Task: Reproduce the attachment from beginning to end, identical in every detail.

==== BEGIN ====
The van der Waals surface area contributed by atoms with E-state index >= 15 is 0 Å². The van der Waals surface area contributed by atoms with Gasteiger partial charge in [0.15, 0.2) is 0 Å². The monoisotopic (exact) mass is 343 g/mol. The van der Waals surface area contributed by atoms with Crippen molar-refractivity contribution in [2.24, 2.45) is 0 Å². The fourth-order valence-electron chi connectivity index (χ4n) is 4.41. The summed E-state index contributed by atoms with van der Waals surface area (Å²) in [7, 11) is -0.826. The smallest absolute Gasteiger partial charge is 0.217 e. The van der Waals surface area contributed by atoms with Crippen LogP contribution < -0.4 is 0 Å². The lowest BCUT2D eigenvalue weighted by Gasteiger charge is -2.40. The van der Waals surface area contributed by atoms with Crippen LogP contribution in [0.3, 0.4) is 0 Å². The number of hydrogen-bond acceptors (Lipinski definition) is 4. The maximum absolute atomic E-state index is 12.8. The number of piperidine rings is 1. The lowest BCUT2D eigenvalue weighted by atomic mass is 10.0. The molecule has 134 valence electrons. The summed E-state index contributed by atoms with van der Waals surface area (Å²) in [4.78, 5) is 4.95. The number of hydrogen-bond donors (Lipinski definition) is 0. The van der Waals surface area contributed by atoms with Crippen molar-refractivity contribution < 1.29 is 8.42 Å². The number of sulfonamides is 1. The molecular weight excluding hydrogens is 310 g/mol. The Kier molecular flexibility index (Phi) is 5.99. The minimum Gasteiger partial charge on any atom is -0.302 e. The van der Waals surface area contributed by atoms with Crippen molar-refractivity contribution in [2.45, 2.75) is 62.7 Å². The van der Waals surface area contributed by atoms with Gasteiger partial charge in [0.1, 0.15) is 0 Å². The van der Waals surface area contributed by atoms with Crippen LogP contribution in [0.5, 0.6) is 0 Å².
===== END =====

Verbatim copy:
The van der Waals surface area contributed by atoms with E-state index >= 15 is 0 Å². The van der Waals surface area contributed by atoms with Gasteiger partial charge in [0.15, 0.2) is 0 Å². The monoisotopic (exact) mass is 343 g/mol. The van der Waals surface area contributed by atoms with Crippen molar-refractivity contribution in [2.24, 2.45) is 0 Å². The fourth-order valence-electron chi connectivity index (χ4n) is 4.41. The summed E-state index contributed by atoms with van der Waals surface area (Å²) in [7, 11) is -0.826. The smallest absolute Gasteiger partial charge is 0.217 e. The van der Waals surface area contributed by atoms with Crippen LogP contribution < -0.4 is 0 Å². The lowest BCUT2D eigenvalue weighted by Gasteiger charge is -2.40. The van der Waals surface area contributed by atoms with Crippen LogP contribution in [0.3, 0.4) is 0 Å². The number of hydrogen-bond acceptors (Lipinski definition) is 4. The maximum absolute atomic E-state index is 12.8. The number of piperidine rings is 1. The lowest BCUT2D eigenvalue weighted by atomic mass is 10.0. The molecule has 134 valence electrons. The summed E-state index contributed by atoms with van der Waals surface area (Å²) in [4.78, 5) is 4.95. The number of hydrogen-bond donors (Lipinski definition) is 0. The van der Waals surface area contributed by atoms with Crippen molar-refractivity contribution < 1.29 is 8.42 Å². The number of sulfonamides is 1. The molecular weight excluding hydrogens is 310 g/mol. The Kier molecular flexibility index (Phi) is 5.99. The minimum Gasteiger partial charge on any atom is -0.302 e. The van der Waals surface area contributed by atoms with Crippen molar-refractivity contribution in [2.45, 2.75) is 62.7 Å². The van der Waals surface area contributed by atoms with Gasteiger partial charge in [0.1, 0.15) is 0 Å². The van der Waals surface area contributed by atoms with Crippen LogP contribution in [0.5, 0.6) is 0 Å².